loading page

Detection of a local Mycobacterium bovis reservoir using cattle surveillance data
  • +7
  • Sara H. Downs,
  • Stuart Ashfield,
  • Mark Arnold,
  • Tony Roberts,
  • Alison Prosser,
  • Andy Robertson,
  • Susanne Frost,
  • Kate Harris,
  • Rachelle Avigad,
  • Graham C. Smith
Sara H. Downs
Animal and Plant Health Agency
Author Profile
Stuart Ashfield
Animal and Plant Health Agency
Author Profile
Mark Arnold
Animal and Plant Health Agency
Author Profile
Tony Roberts
Veterinary Advice Services Animal and Plant Health Agency Woodham Lane New Haw Addlestone Surrey KT15 3NB UK
Author Profile
Alison Prosser
Animal and Plant Health Agency
Author Profile
Andy Robertson
University of Exeter Environment and Sustainability Institute
Author Profile
Susanne Frost
Veterinary Advice Services Animal and Plant Health Agency Woodham Lane New Haw Addlestone Surrey KT15 3NB UK
Author Profile
Kate Harris
Animal and Plant Health Agency
Author Profile
Rachelle Avigad
Animal and Plant Health Agency
Author Profile
Graham C. Smith
National Wildlife Management Centre Animal and Plant Health Agency York UK
Author Profile

Abstract

The incidence of bovine tuberculosis (TB, caused by Mycobacterium bovis) in cattle has been associated with TB in badgers ( Meles meles) in parts of England. The aim was to identify badger associated M. bovis reservoirs in the Edge Area, between the High and Low Risk Areas for cattle TB. Data from badger TB surveys were sparse. Therefore, a definition for a local M. bovis reservoir potentially shared by cattle and badgers was developed using cattle TB surveillance data. The performance of the definition was estimated through Latent Class Analysis using badger TB survey data. Spatial units (25 km 2 ) in the Edge Area were classified as having a reservoir if they had i) at least one OTF-W (Officially Tuberculosis Free – Withdrawn) incident in a cattle herd not attributed to cattle movement in the previous two years, ii) more OTF-W incidents than Officially Tuberculosis Free – Suspended (OTF-S) incidents in the previous two years and iii) at least one TB incident (OTF-S or OTF-W) in at least three of the previous seven years. Approximately twenty percent of the Edge Area was classified as having a local M. bovis reservoir using the cattle-based definition. Assuming 15% TB prevalence in Edge Area badgers, sensitivity for the local M. bovis reservoir definition varied from 25.7% (95% Credible Interval (CrI) 10.7 to 85.1 %) to 64.8 % (95% CrI 48.1 to 88.0 %). Specificity was 91.9% (CrI 83.6 to 97.4 %). Over ninety percent of the local reservoir was in stable endemic TB areas identified through previous work and its spatial distribution was largely consistent with local veterinary knowledge. Uncertainty in the reservoir spatial distribution was explored through its recalculation in spatial units shifted in different directions. We recommend that the definition is re-evaluated as further data on badger infection with M. bovis becomes available.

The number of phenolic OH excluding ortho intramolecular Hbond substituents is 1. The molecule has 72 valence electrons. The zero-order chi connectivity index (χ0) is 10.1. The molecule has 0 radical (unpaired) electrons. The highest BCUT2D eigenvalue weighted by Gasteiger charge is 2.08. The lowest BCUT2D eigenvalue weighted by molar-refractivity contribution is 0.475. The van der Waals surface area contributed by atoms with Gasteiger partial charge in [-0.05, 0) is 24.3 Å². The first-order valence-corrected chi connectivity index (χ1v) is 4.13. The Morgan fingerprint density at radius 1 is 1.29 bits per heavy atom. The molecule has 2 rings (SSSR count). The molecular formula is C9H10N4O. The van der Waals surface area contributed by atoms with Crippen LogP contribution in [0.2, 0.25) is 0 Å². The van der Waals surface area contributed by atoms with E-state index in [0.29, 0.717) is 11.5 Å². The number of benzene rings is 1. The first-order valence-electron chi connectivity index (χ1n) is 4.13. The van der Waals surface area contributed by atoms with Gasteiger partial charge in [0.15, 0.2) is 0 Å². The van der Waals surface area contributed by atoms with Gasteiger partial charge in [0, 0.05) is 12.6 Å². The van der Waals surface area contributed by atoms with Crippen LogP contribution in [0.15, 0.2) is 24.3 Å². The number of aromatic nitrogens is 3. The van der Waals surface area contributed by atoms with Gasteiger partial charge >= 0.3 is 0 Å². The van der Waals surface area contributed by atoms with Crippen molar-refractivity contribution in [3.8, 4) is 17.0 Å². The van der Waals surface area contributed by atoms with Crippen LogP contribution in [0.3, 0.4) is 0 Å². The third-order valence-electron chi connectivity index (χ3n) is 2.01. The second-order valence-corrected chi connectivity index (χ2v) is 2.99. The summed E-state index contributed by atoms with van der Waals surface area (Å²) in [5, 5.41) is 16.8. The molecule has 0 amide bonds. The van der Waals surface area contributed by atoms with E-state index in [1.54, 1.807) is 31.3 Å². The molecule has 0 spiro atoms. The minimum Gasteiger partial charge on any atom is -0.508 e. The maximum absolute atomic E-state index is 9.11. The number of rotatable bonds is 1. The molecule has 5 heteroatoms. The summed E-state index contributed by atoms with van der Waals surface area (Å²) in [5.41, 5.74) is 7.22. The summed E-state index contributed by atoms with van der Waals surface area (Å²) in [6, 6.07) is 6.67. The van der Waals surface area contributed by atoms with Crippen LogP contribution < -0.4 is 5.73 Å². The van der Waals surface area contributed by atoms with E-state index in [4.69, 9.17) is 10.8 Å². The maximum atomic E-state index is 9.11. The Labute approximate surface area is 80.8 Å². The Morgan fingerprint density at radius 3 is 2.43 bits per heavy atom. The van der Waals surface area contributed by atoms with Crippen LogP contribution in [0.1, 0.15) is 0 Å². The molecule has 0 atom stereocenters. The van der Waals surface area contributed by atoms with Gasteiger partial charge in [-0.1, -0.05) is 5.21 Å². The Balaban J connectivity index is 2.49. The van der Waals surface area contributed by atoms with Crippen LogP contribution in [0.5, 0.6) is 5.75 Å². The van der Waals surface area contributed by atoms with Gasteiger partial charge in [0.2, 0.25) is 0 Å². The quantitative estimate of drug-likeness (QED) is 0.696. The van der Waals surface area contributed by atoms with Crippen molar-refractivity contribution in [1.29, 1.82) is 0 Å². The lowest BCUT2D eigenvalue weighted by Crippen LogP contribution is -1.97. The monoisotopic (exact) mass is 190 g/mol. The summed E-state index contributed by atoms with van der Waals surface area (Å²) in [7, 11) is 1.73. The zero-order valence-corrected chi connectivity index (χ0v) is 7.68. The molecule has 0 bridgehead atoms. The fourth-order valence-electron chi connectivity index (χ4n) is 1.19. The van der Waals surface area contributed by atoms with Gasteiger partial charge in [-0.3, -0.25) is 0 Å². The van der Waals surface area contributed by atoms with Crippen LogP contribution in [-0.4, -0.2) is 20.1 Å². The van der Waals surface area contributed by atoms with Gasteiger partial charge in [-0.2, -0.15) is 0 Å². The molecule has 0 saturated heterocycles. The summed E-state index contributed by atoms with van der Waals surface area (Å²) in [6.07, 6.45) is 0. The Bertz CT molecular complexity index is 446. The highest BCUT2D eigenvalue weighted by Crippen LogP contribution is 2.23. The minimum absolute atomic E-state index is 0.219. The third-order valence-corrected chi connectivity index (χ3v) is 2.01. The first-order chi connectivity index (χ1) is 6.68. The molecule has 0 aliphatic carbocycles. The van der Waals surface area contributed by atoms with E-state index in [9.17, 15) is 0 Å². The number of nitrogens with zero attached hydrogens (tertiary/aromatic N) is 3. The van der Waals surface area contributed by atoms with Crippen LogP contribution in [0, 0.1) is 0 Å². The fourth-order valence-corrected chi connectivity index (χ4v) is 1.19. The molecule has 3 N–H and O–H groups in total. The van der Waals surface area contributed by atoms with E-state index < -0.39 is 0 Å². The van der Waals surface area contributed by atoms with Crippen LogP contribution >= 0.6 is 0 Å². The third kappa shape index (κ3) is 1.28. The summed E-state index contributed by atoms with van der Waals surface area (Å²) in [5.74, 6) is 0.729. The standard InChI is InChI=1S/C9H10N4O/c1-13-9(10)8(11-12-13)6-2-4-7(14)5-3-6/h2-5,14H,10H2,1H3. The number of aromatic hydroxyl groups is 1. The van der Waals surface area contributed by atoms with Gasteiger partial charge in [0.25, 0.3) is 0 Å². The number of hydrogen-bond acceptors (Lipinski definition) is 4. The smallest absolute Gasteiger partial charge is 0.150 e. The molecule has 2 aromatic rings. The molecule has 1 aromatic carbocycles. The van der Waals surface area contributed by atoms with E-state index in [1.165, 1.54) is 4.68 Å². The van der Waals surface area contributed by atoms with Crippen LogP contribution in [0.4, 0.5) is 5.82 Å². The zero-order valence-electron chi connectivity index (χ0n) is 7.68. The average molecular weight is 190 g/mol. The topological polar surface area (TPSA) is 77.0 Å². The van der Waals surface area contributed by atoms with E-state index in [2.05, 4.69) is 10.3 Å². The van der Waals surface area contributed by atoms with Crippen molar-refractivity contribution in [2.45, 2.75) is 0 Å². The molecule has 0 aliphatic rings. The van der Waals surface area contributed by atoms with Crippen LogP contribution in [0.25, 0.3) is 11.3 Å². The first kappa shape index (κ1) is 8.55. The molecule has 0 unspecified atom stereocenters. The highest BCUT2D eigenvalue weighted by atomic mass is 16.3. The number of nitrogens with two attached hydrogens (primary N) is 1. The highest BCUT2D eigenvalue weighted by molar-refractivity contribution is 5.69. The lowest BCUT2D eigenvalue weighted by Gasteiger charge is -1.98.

Peer review status:ACCEPTED

17 May 2021Submitted to Transboundary and Emerging Diseases
18 May 2021Submission Checks Completed
18 May 2021Assigned to Editor
19 May 2021Reviewer(s) Assigned
21 Jun 2021Review(s) Completed, Editorial Evaluation Pending
21 Jun 2021Editorial Decision: Revise Minor
20 Jul 20211st Revision Received
20 Jul 2021Submission Checks Completed
20 Jul 2021Assigned to Editor
20 Jul 2021Reviewer(s) Assigned
28 Jul 2021Review(s) Completed, Editorial Evaluation Pending
28 Jul 2021Editorial Decision: Accept